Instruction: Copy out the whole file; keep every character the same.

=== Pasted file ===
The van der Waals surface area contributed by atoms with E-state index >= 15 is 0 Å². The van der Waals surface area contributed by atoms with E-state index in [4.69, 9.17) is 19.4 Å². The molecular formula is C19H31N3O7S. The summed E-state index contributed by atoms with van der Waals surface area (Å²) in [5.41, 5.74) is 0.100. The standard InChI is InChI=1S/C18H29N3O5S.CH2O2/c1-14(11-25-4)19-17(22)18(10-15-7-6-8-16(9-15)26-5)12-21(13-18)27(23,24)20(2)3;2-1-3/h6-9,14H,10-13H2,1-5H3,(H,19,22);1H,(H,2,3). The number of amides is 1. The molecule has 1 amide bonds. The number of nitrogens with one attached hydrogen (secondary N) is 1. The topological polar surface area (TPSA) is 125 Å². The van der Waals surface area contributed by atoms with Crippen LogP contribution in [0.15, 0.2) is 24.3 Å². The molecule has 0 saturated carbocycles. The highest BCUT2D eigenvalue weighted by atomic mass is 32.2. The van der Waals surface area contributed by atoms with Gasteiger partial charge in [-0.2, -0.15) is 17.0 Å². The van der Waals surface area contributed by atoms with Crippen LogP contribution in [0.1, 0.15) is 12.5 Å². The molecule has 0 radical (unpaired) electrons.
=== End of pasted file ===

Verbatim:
The van der Waals surface area contributed by atoms with E-state index >= 15 is 0 Å². The van der Waals surface area contributed by atoms with E-state index in [4.69, 9.17) is 19.4 Å². The molecular formula is C19H31N3O7S. The summed E-state index contributed by atoms with van der Waals surface area (Å²) in [5.41, 5.74) is 0.100. The standard InChI is InChI=1S/C18H29N3O5S.CH2O2/c1-14(11-25-4)19-17(22)18(10-15-7-6-8-16(9-15)26-5)12-21(13-18)27(23,24)20(2)3;2-1-3/h6-9,14H,10-13H2,1-5H3,(H,19,22);1H,(H,2,3). The number of amides is 1. The molecule has 1 amide bonds. The number of nitrogens with one attached hydrogen (secondary N) is 1. The topological polar surface area (TPSA) is 125 Å². The van der Waals surface area contributed by atoms with Crippen LogP contribution in [0.15, 0.2) is 24.3 Å². The molecule has 0 saturated carbocycles. The highest BCUT2D eigenvalue weighted by atomic mass is 32.2. The van der Waals surface area contributed by atoms with Gasteiger partial charge in [-0.2, -0.15) is 17.0 Å². The van der Waals surface area contributed by atoms with Crippen LogP contribution in [0.1, 0.15) is 12.5 Å². The molecule has 0 radical (unpaired) electrons.